Salmonella cases on the rise in Mid-Missouri
MID-MISSOURI - There were 36 reported cases of salmonella in Mid-Missouri Monday, with the majority of cases reported out of Cole County.
Jefferson City officials first started receiving reports of salmonella between April 5 and 11. Of the 36 people, 14 ate at the same restaurant in Jefferson City.
The Cole County Health Department is unable to reveal the name of the restaurant under investigation, mostly because they aren't positive the restaurant is to blame.
"We can't say for sure because we weren't able to obtain any food samples from that restaurant to do testing from," said Cole County Health Department Director Kristi Campbell. "It's just a coincidence that 14 people happened to eat there that also got sick."
All 36 individuals have the same strain of salmonella, according to the Missouri Department of Health and Senior Services' state public health laboratory. All of the samples taken had a matching Pulsed-Field Gel Electrophoresis (PFGE) pattern, which acts as a fingerprint for strains of salmonella.
"It's a very common strain found in chicken, in eggs and in beef," Campbell said.
Though it's common, this strain can be particularly severe. Common symptoms for this strain include diarrhea, fever and abdominal cramps.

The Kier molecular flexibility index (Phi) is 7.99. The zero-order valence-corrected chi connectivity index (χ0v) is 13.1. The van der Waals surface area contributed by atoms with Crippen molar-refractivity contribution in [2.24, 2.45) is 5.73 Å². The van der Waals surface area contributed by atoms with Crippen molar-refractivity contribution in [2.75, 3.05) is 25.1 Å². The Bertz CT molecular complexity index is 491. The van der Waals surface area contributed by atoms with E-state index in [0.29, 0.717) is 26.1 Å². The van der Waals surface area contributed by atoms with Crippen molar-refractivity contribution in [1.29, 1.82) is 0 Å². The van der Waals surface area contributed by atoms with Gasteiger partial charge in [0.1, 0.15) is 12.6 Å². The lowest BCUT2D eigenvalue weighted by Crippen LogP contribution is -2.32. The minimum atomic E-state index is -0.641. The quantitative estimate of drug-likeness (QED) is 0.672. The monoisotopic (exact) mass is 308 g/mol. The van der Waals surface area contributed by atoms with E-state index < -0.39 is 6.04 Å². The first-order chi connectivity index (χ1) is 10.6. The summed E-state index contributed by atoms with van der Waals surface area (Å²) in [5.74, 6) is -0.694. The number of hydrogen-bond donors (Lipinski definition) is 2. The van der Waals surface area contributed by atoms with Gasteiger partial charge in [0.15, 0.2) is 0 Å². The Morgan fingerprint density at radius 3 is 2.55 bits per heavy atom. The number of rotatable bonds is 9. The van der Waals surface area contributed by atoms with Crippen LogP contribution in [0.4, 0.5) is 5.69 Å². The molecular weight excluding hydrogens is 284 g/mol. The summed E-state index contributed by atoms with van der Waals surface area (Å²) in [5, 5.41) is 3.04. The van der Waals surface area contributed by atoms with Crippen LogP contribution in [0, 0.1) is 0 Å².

"We have had several people that have had to seek medical attention because of dehydration," Campbell said.
The Cole County Health Department is working with the Missouri Department of Health and Senior Services to figure out what caused the outbreak by sending out expanded questionnaires to the 36 affected people.
"Salmonella can take six to 72 hours to get you sick. They're asking them questions about things that they have eaten or been exposed to in those three days prior to the onset of illness," Campbell said.
It could take at least a few weeks to process the questionnaires, which are dependent on the 36 individuals' cooperation. Officials still have to identify the source of the strain, which can be very difficult.
"Sometimes you never figure it out, because there wasn't food sample to be taken or the cases just go away. It's really hard. I wish it was more cut and dry, but it's not," Campbell said.
To avoid contracting the disease on your own, stay away from eating raw eggs, poultry or beef, or keep those raw products from touching edible food. If you handle baby chicks or reptiles, make sure you wash your hands after touching them.
"It's not just food, you could get infected other ways from handling things that had salmonella," Campbell said.
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